Exclusive: China's CNPC weighs taking over Iran project if Total leaves - sources

BEIJING/LONDON (Reuters) - China's top oil and gas company CNPC is considering taking over Total's TOTF.PA stake in a giant Iranian gas project if the French company leaves Iran to comply with any new U.S. sanctions, industry sources said.

FILE PHOTO: The logo of CNPC (China National Petroleum Corporation) is pictured at the 26th World Gas Conference in Paris, France, June 2, 2015. REUTERS/Benoit Tessier/File Photo

Total signed the $1 billion deal to develop the South Pars gas field in July. The contract gave CNPC the option to take over Total’s stake if it pulled out, according to sources involved in the talks.

The deal was the first major Western energy investment in the Islamic Republic since international sanctions, including most of those imposed by the United States, were lifted as part of a landmark agreement in 2015 over Iran’s nuclear program.

But after U.S. President Donald Trump refused in October to certify that Tehran is complying with the deal, Congress will have to vote on whether to reimpose sanctions on Iran.

It was unclear when a vote would take place or what sanctions might be imposed, but they could bar companies working in Iran from also operating in the United States.

Total has much larger operations in the United States and Chief Executive Patrick Pouyanne said it would leave if it were no longer able to operate in Iran.

Under the terms of the agreement to develop phase 11 of South Pars, the world’s largest gas field, CNPC could take over Total’s 50.1 percent stake and become operator of the project if Total is forced to withdraw from Iran, a senior Beijing-based source with knowledge of the joint-venture agreement said.

CNPC has a 30 percent stake, while the Iranian national oil company’s subsidiary PetroPars holds the remaining 19.9 percent.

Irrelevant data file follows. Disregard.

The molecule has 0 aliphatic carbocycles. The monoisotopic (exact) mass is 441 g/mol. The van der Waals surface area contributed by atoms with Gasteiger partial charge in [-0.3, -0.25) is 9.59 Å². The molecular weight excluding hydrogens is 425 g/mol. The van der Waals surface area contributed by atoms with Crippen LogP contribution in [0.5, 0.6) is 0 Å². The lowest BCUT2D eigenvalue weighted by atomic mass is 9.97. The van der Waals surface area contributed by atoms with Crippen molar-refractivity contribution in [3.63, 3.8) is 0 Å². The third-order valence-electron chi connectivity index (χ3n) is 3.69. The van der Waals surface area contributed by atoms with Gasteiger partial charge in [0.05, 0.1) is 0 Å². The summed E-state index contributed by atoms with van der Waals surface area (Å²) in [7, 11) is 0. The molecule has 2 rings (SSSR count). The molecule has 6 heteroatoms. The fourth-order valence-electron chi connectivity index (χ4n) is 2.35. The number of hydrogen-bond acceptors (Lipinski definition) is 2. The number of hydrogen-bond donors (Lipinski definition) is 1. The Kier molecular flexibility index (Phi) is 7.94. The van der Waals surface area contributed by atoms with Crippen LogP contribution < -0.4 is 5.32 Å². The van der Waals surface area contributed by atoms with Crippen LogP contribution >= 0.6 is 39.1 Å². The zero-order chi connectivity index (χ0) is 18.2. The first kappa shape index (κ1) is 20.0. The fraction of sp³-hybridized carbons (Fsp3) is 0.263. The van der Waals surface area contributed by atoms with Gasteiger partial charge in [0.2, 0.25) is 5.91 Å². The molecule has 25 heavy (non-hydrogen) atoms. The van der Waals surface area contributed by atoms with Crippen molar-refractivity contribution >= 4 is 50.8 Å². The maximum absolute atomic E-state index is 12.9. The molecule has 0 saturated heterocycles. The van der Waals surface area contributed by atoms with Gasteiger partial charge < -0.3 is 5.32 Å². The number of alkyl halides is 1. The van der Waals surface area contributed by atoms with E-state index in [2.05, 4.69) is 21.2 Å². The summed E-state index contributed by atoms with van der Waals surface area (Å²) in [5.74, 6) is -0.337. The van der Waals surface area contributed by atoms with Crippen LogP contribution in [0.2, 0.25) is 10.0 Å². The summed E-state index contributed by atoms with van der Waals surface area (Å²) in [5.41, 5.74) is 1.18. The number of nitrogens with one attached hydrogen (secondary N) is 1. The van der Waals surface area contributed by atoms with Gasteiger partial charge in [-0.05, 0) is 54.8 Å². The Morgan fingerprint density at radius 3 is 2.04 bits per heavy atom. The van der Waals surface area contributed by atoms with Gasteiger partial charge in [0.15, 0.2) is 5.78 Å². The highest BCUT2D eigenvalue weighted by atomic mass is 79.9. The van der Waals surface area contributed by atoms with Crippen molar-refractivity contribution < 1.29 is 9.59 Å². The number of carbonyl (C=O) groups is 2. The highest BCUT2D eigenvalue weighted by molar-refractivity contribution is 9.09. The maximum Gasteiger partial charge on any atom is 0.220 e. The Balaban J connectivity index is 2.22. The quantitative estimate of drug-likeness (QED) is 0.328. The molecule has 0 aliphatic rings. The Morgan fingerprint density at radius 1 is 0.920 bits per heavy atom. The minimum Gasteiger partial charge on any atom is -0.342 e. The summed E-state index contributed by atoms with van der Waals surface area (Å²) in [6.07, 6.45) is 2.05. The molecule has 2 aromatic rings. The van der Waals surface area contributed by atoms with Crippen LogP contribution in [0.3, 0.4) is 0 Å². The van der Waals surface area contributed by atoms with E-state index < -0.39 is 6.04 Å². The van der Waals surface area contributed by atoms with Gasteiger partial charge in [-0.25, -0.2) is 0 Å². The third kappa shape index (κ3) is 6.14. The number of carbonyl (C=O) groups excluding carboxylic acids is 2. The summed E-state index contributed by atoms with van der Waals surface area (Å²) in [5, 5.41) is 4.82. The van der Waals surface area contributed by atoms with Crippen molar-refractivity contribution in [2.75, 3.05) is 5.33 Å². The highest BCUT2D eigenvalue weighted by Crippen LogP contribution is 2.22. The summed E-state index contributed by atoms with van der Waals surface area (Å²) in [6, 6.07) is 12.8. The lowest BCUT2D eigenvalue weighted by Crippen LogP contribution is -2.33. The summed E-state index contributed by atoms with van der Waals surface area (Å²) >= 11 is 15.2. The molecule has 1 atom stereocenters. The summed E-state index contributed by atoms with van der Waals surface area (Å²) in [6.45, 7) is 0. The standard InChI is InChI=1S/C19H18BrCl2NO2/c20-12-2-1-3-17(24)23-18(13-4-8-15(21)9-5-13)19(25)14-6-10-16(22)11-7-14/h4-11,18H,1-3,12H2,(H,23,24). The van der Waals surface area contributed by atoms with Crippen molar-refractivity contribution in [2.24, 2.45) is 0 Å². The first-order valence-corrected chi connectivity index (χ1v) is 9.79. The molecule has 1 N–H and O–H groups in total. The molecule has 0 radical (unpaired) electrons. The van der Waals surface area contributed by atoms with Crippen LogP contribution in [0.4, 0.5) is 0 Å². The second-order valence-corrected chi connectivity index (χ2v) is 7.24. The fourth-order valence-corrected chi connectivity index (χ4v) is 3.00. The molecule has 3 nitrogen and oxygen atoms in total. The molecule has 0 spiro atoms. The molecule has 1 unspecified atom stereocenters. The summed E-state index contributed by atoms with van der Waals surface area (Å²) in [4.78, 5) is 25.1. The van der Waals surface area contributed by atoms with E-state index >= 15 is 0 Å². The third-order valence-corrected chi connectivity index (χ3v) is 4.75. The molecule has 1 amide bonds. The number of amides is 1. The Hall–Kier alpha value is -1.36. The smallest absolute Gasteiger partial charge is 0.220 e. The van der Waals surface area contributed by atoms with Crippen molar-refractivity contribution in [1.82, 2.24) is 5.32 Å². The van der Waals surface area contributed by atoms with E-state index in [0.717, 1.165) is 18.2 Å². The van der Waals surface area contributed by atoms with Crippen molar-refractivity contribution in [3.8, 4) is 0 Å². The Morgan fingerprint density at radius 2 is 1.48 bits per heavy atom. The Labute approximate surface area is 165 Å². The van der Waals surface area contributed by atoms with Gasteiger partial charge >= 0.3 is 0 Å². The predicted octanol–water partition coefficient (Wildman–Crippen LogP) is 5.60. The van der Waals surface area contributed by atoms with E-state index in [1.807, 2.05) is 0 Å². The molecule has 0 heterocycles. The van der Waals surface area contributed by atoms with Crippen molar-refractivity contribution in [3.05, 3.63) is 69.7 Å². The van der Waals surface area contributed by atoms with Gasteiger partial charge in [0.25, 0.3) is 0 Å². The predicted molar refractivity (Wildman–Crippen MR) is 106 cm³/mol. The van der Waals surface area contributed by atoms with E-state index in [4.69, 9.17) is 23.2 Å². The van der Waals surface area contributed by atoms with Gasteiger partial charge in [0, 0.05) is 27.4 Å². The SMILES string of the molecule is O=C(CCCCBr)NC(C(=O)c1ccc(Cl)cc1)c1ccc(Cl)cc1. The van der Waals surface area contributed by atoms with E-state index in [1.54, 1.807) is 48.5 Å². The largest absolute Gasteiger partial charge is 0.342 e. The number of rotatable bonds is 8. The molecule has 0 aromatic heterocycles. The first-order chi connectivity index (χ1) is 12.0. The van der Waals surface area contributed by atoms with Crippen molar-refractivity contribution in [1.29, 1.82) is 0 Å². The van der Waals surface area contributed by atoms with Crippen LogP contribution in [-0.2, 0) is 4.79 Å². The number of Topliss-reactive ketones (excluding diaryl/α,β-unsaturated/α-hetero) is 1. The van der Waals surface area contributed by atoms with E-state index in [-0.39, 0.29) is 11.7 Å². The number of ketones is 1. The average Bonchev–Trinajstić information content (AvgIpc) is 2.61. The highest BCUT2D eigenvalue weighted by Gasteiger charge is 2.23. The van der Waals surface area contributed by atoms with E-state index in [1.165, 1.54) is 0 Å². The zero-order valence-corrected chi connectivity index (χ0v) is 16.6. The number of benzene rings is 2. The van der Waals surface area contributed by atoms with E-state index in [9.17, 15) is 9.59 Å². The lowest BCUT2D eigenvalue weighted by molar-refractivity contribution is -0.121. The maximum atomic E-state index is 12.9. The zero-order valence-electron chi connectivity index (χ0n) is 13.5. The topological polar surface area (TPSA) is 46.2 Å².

CNPC officials have held internal talks in recent weeks to discuss the implications of taking control, according to three industry sources briefed on the talks.

Spokespeople for CNPC, Total and Iran’s National Oil Company (NIOC) declined to comment.

A senior official at Total said the company has “some mechanism that permits us to exit the deal softly if forced to by international sanctions.”

Any change would likely delay the project’s timetable as Total is already in discussion with service companies and is expected to award contracts early next year, the sources said.


A change in ownership structure would mean that CNPC would shoulder 80 percent of the cost of the project, estimated at $2 billion for the first stage.

It would also have to bring in new technical teams to manage and operate the offshore project. This could mean involving its rival CNOOC 0883.HK, China's largest offshore operator.

“In the case of a Total withdrawal, CNPC may need to bring in CNOOC because CNPC has little experience offshore,” a second senior Chinese industry official said.

Total might still be able to operate in Iran depending on how the U.S. sanctions are worded, and because the European Union, China and Russia are expected to stick to the nuclear deal, Pouyanne said in October.

Pouyanne has also raised the possibility of France getting a waiver from the United States to operate in Iran, similar to one it had obtained in the late 1990s.

“If we can legally execute the contract, we will execute the contract,” he said in a speech at the Oil & Money conference.

Total faces losses of several tens of millions of dollars if it pulls out of the project, but that is a relatively small sum for the 120 billion euro company, the Total source said.

The French company last month opened an office in Washington in a bid to strengthen relations with the U.S. administration as it prepares to invest billions in Iran.

The South Pars project will have a production capacity of 2 billion cubic feet per day, or 400,000 barrels of oil equivalent per day including condensate, Total has said. It would start supplying the Iranian domestic market starting in 2021.

Iran is the third largest producer in the Organization of the Petroleum Exporting Countries and the Total deal was a breakthrough in efforts to revive its economy following the removal of international sanctions.

Additional reporting by Bate Felix in Paris and Bozorg Sharafedin in London